could router protocols add in a "firewall" feature, or could there be a distributed firewall layer on top?
the way it would work is this: when I block your packets, I could transmit that rule back to routers along the way to say, "this packet is going to get dropped on the floor when it gets here, so don't bother sending it".
This rule could leapfrog its way back as close to the source as the various ISPs wanted, and could generate punishments or charges if they wanted.
Yes, I'm aware of the obstacles. Packets arriving wouldn't necessarily route the same way back and you'd really need to know the route they took. But, without just throwing the whole idea out, could you consider it in "brainstorm" mode: is there merit to the idea? would their be any other benefits?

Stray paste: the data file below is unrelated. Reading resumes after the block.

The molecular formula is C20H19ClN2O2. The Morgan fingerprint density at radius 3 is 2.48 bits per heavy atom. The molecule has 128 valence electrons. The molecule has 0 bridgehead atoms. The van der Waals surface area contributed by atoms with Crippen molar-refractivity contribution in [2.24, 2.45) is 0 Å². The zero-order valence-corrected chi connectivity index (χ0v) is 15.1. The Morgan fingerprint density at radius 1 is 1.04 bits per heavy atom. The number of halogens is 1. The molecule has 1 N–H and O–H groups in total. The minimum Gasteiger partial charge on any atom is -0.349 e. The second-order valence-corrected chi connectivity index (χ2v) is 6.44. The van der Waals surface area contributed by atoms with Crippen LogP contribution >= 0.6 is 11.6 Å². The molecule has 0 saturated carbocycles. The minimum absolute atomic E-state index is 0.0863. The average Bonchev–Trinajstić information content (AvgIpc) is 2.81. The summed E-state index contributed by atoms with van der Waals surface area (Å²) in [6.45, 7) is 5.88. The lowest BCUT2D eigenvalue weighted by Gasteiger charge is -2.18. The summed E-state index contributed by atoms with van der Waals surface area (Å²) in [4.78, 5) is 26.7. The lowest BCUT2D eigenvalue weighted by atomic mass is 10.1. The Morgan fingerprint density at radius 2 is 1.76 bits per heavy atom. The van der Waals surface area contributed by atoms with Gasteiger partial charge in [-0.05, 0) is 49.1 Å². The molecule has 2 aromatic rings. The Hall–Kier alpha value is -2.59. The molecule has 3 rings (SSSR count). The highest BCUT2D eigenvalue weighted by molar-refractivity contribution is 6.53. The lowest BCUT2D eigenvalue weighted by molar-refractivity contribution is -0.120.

It's potentially a lot of rules for routers to keep track of, but they could be LRU or weighted some way that only persistent DoSers would stay in the table. I haven't really thought about how to handle timeouts...
There is the potential for spoofing abuse--but it's actually a way to find spoofing abusers.
ISPs or backbone providers could transmit it without observing it, but observing would be in their interest: why carry the packets that don't need to be carried? Their own users would benefit too.
It would be useful for more than just IRC or other singular protocols, blocking spam, etc. It would have been a way for kuro5hin to transmit the info that it was being DoSed to a bunch of routers along the way. The humans out there in admin land didn't care or couldn't be bothered, but machines are friendlier servants in this respect. I like this sort of solution because it is not centralized, but it does not lose the individual (person, server or network) in the ocean of the internet.